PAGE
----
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The Orthotopic Neobladder: Does the Length of the Isoperistaltic Limb Matter?

Ahmed M Moeen* and Diaa A Hameed

Oncological Urology Unit, Urology and Nephrology Hospital, Assiut, Egypt

*Corresponding Author:
Ahmed M. Moeen
Oncological Urology Unit, Urology and Nephrology Hospital, Assiut, Egypt
Tel: 00201003960931
Email:
moeen3@yahoo.com

Received date: March 20, 2017; Accepted date: March 29, 2017; Published date: March 31, 2017

Citation: Moeen AM, Hameed DA. The Orthotopic Neobladder: Does the Length of the Isoperistaltic Limb Matter?. Arch Can Res. 2017, 5:1. doi:10.21767/2254-6081.1000137

 
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Abstract

Radical cystectomy and urinary diversion is the standard treatment for muscle invasive bladder cancer and some cases of T1G3 who failed intravesical therapy. The orthotopic neobladder is the summit of all urinary diversions as it is physiologically close to the normal bladder and provides a superior quality of life compared to other types of diversion.

Introduction

Radical cystectomy and urinary diversion is the standard treatment for muscle invasive bladder cancer and some cases of T1G3 who failed intravesical therapy. The orthotopic neobladder is the summit of all urinary diversions as it is physiologically close to the normal bladder and provides a superior quality of life compared to other types of diversion [1].

Several techniques for neobladder reconstruction were described. The uretero-enteric anastomosis is a very critical step, if improperly done it puts the upper urinary tract at risk. The application of anti-reflux technique is debated [2]. The use of an isoperistaltic limb (chimney) for uretero-enteric anastomosis is a well-known technique to overcome reflux and other difficulties as short ureters, short intestinal mesentery and short urethral stump [3]. However, the length of the isoperistaltic limb is a matter of controversy.

Originally, Studer et al. stated that a 20 cm isoperistaltic ileal segment can prevent reflux by transmission of the intraabdominal pressure on this afferent segment during voiding using Valsalva maneuver [4]. However, during his first 20 years of experience, he minimized this length to 14 cm to 16 cm [5]. Moreover, Hautmann modified his original technique and performed the anastomosis of the ureters to a short isoperistaltic limbs about 3 cm to 5 cm in a freely refluxing end to end manner instead of Le Duc anti-reflux procedure. This decreased the incidence of stenosis from 9.5% to only 1% [6].

In 2016, we published our report about the functional evaluation of a modified Studer ileal neobladder (Moeen’s modification) using only 40 cm of ileum, 32 cm for the reservoir and 8 cm as a short isoperistaltic limb for direct ureteral re-implantation (Figure 1). In this study, we tested the notion that a short chimney will not increase the incidence of reflux [7].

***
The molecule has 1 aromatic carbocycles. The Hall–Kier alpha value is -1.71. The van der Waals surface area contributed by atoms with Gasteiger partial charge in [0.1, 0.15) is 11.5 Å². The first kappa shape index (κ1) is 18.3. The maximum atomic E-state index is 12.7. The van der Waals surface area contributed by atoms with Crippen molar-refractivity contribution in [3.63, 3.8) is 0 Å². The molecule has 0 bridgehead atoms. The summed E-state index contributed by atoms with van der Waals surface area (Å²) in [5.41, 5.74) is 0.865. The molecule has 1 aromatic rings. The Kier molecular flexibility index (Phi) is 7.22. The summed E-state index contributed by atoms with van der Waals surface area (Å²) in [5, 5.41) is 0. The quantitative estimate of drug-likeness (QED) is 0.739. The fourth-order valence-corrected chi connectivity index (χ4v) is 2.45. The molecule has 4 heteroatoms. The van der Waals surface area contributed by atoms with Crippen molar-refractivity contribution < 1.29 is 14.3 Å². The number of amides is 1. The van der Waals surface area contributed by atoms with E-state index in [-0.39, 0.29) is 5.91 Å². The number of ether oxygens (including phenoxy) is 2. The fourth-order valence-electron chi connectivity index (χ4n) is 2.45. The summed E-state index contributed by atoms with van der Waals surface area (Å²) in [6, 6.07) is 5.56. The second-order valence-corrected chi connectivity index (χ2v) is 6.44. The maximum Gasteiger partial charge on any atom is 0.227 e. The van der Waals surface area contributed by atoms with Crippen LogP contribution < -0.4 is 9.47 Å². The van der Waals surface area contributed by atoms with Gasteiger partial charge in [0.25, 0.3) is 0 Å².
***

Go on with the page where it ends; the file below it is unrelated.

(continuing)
Archives-Cancer-Research-short-isoperistaltic-limb

Figure 1 Modified Studer ileal neobladder with a short isoperistaltic limb (8 cm).

Discussion

Our rational in using a shorter chimney is that reflux prevention – which necessity is controversial – does not depend solely on the length of chimney. Hence, a shorter one will allow more preservation of the intestine and preservation of the lower segment of the ureters which participate in reflux prevention [5,6]. It was shown that the pressure in the lower segment of the ureters is about 20 cm to 30 cm H2O which is enough to compate the bladder end filling pressure at a capacity of 450 ml which is 20 cm H2O [8].

In addition, reflux did not occur in many direct anastomoses and if occurred it does not significantly alter the renal function [9]. Also, as the functional capacity of the reservoir increases over time, the probability of reflux decreases. Moreover, voiding after neobladder reconstruction occurs by Valsalva creating a higher intra-abdominal pressure that is evenly transmitted on the reservoir, chimney, ureters and renal pelves decreasing the incidence of reflux [10].

Despite the short length of the isoperistaltic limb we used, six patients only (10.3%) had reflux (3 unilateral and 3 bilateral, all of them had normal renal function) and 1 patient developed uretero-intestinal anastomotic stricture.

Conclusion

In conclusion, there are multiple factors affecting the occurrence of reflux. We believe that a freely refluxing ureteral anastomosis to this short isoperistaltic limb is feasible, safe and with no harmful effect on the renal function.

References

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